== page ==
One feature of “Oxford Oddities” is Roberts’ account of his attendance at a rugby match in London (see this post where I highlight Skip Grimm’s post on this account). I’ve read Roberts’ account before, but when I read it again the other day, I noticed something that was hidden last time – his snarky view of American football.

British Fans vs. American Fans

A large percentage of the sixty thousand patronized those snack bars before the game; yet, incredible as it may seem, there were no drunks, no fights in the stands, no beating of strangers over the head by overstimulated enthusiasts (160).

There were sixty thousand people at the game, which was played on neutral grounds near London…Apparently the sixty thousand spectators had come with no ulterior motive, as is so often the case in America, and were actually eager, not to say determined, to let nothing, not even alcohol, interfere with their enjoyment of the game. This may or may not be an indication that the English understand nothing about pleasure (160-61).

If I’m reading Roberts correctly, it appears that he is making a stab at American football fans who, in his (unstated) opinion, attend games with ulterior motives other than the enjoyment of the game. If the British don’t let alcohol get in the way of enjoying the game, then do Americans see the football game as an opportunity to drink? Whatever the case, it appears Roberts saw British rugby fans as more tame than American football fans.

Fan Attendance

At most games, even at important ones, there are not many more spectators than players. This is due to the fact that those who, in America, would be spectators are off somewhere playing a game of something against somebody else (159).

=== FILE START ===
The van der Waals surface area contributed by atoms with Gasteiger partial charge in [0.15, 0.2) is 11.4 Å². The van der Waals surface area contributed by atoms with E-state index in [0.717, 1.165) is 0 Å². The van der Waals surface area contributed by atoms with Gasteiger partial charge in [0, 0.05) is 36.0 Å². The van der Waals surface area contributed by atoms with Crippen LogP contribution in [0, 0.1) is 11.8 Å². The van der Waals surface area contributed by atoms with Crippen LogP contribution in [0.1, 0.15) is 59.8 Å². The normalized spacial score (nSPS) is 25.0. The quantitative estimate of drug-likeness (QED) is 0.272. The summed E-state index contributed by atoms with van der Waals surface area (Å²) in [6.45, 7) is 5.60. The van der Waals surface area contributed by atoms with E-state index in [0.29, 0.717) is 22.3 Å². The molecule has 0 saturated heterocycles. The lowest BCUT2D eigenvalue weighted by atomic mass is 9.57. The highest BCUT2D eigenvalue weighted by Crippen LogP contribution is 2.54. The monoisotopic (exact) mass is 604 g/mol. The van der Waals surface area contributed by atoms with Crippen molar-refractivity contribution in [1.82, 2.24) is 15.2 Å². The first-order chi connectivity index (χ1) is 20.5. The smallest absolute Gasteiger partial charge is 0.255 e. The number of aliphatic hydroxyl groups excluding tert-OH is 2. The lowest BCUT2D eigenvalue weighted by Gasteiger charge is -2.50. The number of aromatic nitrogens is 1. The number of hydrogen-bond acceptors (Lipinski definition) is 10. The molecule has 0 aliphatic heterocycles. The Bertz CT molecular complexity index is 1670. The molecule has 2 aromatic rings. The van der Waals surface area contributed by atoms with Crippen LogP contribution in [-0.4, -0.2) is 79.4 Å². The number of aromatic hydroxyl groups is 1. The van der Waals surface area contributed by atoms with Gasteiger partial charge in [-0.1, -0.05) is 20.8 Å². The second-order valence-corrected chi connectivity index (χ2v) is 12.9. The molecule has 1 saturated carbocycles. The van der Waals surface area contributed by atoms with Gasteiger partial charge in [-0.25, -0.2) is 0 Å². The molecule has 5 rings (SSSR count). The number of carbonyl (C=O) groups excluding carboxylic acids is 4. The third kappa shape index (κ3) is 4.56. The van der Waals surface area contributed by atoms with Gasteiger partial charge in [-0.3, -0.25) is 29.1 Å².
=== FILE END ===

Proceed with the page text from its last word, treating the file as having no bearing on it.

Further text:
Prior to this excerpt, Roberts noted the sheer number of extracurricular sports teams and participants among Oxford students (and other Brits?). In his opening of this section on rugby, Roberts says:

The method in vogue at Oxford for selecting the members of a varsity team is interesting and not without merit, even when compared with the American system of keeping eighty or a hundred men working all season without an opportunity to play in a game (159).

We see, first, a knock against how American colleges form their football teams: 80-100 team members for a sport where a little more than a ¼ will play. At Oxford, teams are smaller because (in part) so many are playing. This further impacts the patronage of the games, for when one game is going on, other games are in action as well.

Game Day

The game was played on a Wednesday, that being the day after the universities had closed for the Christmas vac. Apparently it never occurs to the English to wait for Saturday in order to play big games. They play when it’s convenient, and if their dates don’t quite suit the convenience of the public, nobody – not even the public – seems annoyed (161).

As all American college football fans know, gameday is Saturday. It’s not until recent years (with the advent of cable TV and ESPN) that we see college football played on weekdays. Apparently, Roberts found it annoying that Americans expected college football to be played on Saturdays, for his tone regarding the English seems to be one of pleasant surprised. Games are played “when it’s convenient,” and if the game day is inconvenient for some, they are not annoyed.

Cost of Tickets

My seats were on what would correspond to the 50-yard line, and cost 7/6 apiece, or $1.87 – and to the best of my knowledge and belief, no football game in the history of the world was ever worth more than $1.87 (161).

Cornell-Penn Fan Guide, 1922

The first thing I noted was the price of a ticket. Today, tickets at the 50-yard line of a college football game are premium tickets (outside of the box seats). Honestly, I’ve never tried to buy such a ticket, but it’s common knowledge that the more premium a seat is, the more you have to pay. Further, if the game pits two powerhouses or rivals against each other, then you’ll be paying even more.